The High Court has reviewed, in the context of a share option agreement, the limits of an unqualified discretion to give consent.

Watchfinder.co.uk Limited (Watchfinder) entered a sales and marketing services agreement with another company, Adoreum Partners (Adoreum), a business development consultancy. At the same time Watchfinder also entered a share option agreement with three directors of Adoreum under which it granted an option over its own shares to those directors.

The share option agreement provided:

"3.1 The Option may only be exercised with the consent of a majority of the board of directors of the Company.

3.2 If the consent specified in Clause 3.1 has not been obtained by the Investors before the Options Expiry Date the Option shall lapse and neither party to this agreement shall have any claim against the other under this agreement except in relation to any breach occurring before that date."

The option holders sought to exercise the option and had complied with the formal steps required for the exercise of the option. However, Watchfinder refused to issue the shares, stating that the required board consent had not been obtained. The option holders brought proceedings for specific performance of the share option agreement.

The court held that clause 3 of the share option agreement did not give the board an unconditional right to veto the exercise of the option. If it did, the option would be meaningless. The option agreement was part of an overall contractual package for Adoreum and the option holders. It would be a commercial absurdity to conclude that, objectively, one part of that package was in fact worthless.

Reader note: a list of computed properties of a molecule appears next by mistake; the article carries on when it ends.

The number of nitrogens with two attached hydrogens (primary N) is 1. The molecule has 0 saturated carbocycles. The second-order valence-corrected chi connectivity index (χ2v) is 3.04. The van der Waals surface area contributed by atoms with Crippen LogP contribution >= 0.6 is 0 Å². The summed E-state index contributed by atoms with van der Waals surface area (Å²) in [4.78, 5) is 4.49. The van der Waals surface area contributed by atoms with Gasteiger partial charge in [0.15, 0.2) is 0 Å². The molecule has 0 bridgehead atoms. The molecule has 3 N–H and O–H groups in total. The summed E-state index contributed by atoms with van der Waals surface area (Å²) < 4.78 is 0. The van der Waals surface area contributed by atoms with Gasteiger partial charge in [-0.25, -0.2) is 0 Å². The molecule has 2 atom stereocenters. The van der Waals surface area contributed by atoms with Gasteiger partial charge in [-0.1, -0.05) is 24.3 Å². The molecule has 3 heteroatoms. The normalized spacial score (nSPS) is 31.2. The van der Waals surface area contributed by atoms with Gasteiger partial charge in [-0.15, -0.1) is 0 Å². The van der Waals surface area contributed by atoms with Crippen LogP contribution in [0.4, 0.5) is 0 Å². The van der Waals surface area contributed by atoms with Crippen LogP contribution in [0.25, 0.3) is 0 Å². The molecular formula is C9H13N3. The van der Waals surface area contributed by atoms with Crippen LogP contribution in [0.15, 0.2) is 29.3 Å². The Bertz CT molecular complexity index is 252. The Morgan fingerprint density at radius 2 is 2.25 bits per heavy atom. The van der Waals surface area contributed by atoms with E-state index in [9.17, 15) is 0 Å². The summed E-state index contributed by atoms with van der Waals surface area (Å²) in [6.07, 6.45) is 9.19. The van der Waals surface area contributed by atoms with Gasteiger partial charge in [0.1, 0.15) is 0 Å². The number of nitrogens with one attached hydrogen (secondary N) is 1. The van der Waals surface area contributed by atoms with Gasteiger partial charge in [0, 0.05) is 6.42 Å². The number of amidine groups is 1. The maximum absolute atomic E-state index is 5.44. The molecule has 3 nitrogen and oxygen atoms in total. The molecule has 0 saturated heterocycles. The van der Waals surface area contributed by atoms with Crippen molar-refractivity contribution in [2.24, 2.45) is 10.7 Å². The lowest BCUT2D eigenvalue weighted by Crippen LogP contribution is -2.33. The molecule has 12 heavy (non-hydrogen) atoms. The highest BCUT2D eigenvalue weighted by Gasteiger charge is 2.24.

However, the clause could not be disregarded entirely, as it clearly purported to act as some sort of restriction to the right. The court noted that it is now well established that a discretion is to be exercised in a way which is not arbitrary, capricious or irrational. This means there has to be a proper process for the decision in question, including taking into account the material points and not taking into account irrelevant considerations. It also entails not reaching an outcome outside what any reasonable decision-maker could decide, regardless of the process adopted.

The court noted that to assess whether a discretion has been properly exercised it is necessary to know what the target of that discretion is, in the sense of what the decision-maker is meant to be considering when deciding whether or not to exercise it. In this case the agreement itself did not offer guidance, but the court found, on the evidence, that the target was whether Adoreum or the option holders had made a real or significant contribution to the progress or growth of Watchfinder.

The court went on to find that, on the facts, the discretion had not been properly exercised. There was no real discussion by the board, the board did not focus on the correct matters, it had proceeded on a mistaken view and been arbitrary.

Accordingly, as the directors of Watchfinder had failed to exercise their discretion properly, the option holders succeeded in their claim for specific performance.

A share option agreement usually sets out clear conditions that have to be satisfied for the option to be exercisable, and this case demonstrates the desirability from an option holder's point of view of clear conditions. More generally, however, the case is a good illustration of the fact that, even if a contract apparently gives a party an absolute discretion, that discretion must still be exercised in a way that is not arbitrary, capricious or irrational.